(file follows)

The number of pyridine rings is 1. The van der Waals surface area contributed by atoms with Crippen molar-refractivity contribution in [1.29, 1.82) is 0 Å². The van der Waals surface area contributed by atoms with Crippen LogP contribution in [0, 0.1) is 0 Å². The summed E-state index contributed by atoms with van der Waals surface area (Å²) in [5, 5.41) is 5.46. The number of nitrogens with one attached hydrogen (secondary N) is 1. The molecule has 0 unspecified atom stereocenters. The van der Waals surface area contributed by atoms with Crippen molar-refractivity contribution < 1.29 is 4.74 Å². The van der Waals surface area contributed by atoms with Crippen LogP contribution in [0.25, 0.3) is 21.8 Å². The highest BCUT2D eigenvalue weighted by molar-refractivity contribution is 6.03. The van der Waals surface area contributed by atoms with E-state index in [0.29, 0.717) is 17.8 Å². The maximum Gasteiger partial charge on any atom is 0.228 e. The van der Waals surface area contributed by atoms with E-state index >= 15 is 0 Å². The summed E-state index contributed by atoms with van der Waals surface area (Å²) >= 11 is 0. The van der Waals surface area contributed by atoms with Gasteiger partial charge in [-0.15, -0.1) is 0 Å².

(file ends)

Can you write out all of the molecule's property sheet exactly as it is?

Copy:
The number of pyridine rings is 1. The van der Waals surface area contributed by atoms with Crippen molar-refractivity contribution in [1.29, 1.82) is 0 Å². The van der Waals surface area contributed by atoms with Crippen LogP contribution in [0, 0.1) is 0 Å². The summed E-state index contributed by atoms with van der Waals surface area (Å²) in [5, 5.41) is 5.46. The number of nitrogens with one attached hydrogen (secondary N) is 1. The molecule has 0 unspecified atom stereocenters. The van der Waals surface area contributed by atoms with Crippen molar-refractivity contribution < 1.29 is 4.74 Å². The van der Waals surface area contributed by atoms with Crippen LogP contribution in [0.25, 0.3) is 21.8 Å². The highest BCUT2D eigenvalue weighted by molar-refractivity contribution is 6.03. The van der Waals surface area contributed by atoms with E-state index in [0.29, 0.717) is 17.8 Å². The maximum Gasteiger partial charge on any atom is 0.228 e. The van der Waals surface area contributed by atoms with E-state index >= 15 is 0 Å². The summed E-state index contributed by atoms with van der Waals surface area (Å²) >= 11 is 0. The van der Waals surface area contributed by atoms with Gasteiger partial charge in [-0.15, -0.1) is 0 Å².